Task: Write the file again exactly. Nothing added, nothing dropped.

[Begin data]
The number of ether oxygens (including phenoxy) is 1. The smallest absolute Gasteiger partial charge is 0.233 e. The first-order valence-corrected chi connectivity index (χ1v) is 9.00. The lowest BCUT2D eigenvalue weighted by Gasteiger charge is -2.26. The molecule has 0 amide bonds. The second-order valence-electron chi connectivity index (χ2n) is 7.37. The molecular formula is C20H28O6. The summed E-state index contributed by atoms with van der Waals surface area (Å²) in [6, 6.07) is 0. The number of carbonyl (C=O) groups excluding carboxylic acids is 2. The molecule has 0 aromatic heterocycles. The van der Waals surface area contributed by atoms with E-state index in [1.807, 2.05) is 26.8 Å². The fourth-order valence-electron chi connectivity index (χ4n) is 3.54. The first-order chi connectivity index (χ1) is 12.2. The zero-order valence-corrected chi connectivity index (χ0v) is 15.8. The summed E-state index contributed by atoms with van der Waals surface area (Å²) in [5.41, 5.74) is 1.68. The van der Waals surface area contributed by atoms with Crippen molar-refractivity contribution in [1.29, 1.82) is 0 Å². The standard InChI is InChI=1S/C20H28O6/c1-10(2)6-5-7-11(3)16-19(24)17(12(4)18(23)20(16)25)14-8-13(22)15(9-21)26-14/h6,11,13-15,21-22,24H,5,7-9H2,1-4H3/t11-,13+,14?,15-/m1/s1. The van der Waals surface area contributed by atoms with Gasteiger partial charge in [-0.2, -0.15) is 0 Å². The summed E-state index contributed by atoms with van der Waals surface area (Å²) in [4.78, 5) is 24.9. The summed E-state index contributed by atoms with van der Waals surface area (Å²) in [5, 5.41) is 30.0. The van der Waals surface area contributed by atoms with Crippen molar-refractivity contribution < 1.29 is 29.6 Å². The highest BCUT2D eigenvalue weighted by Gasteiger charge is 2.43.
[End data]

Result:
The number of ether oxygens (including phenoxy) is 1. The smallest absolute Gasteiger partial charge is 0.233 e. The first-order valence-corrected chi connectivity index (χ1v) is 9.00. The lowest BCUT2D eigenvalue weighted by Gasteiger charge is -2.26. The molecule has 0 amide bonds. The second-order valence-electron chi connectivity index (χ2n) is 7.37. The molecular formula is C20H28O6. The summed E-state index contributed by atoms with van der Waals surface area (Å²) in [6, 6.07) is 0. The number of carbonyl (C=O) groups excluding carboxylic acids is 2. The molecule has 0 aromatic heterocycles. The van der Waals surface area contributed by atoms with E-state index in [1.807, 2.05) is 26.8 Å². The fourth-order valence-electron chi connectivity index (χ4n) is 3.54. The first-order chi connectivity index (χ1) is 12.2. The zero-order valence-corrected chi connectivity index (χ0v) is 15.8. The summed E-state index contributed by atoms with van der Waals surface area (Å²) in [5.41, 5.74) is 1.68. The van der Waals surface area contributed by atoms with Crippen molar-refractivity contribution in [1.29, 1.82) is 0 Å². The standard InChI is InChI=1S/C20H28O6/c1-10(2)6-5-7-11(3)16-19(24)17(12(4)18(23)20(16)25)14-8-13(22)15(9-21)26-14/h6,11,13-15,21-22,24H,5,7-9H2,1-4H3/t11-,13+,14?,15-/m1/s1. The van der Waals surface area contributed by atoms with Gasteiger partial charge in [-0.2, -0.15) is 0 Å². The summed E-state index contributed by atoms with van der Waals surface area (Å²) in [4.78, 5) is 24.9. The summed E-state index contributed by atoms with van der Waals surface area (Å²) in [5, 5.41) is 30.0. The van der Waals surface area contributed by atoms with Crippen molar-refractivity contribution < 1.29 is 29.6 Å². The highest BCUT2D eigenvalue weighted by Gasteiger charge is 2.43.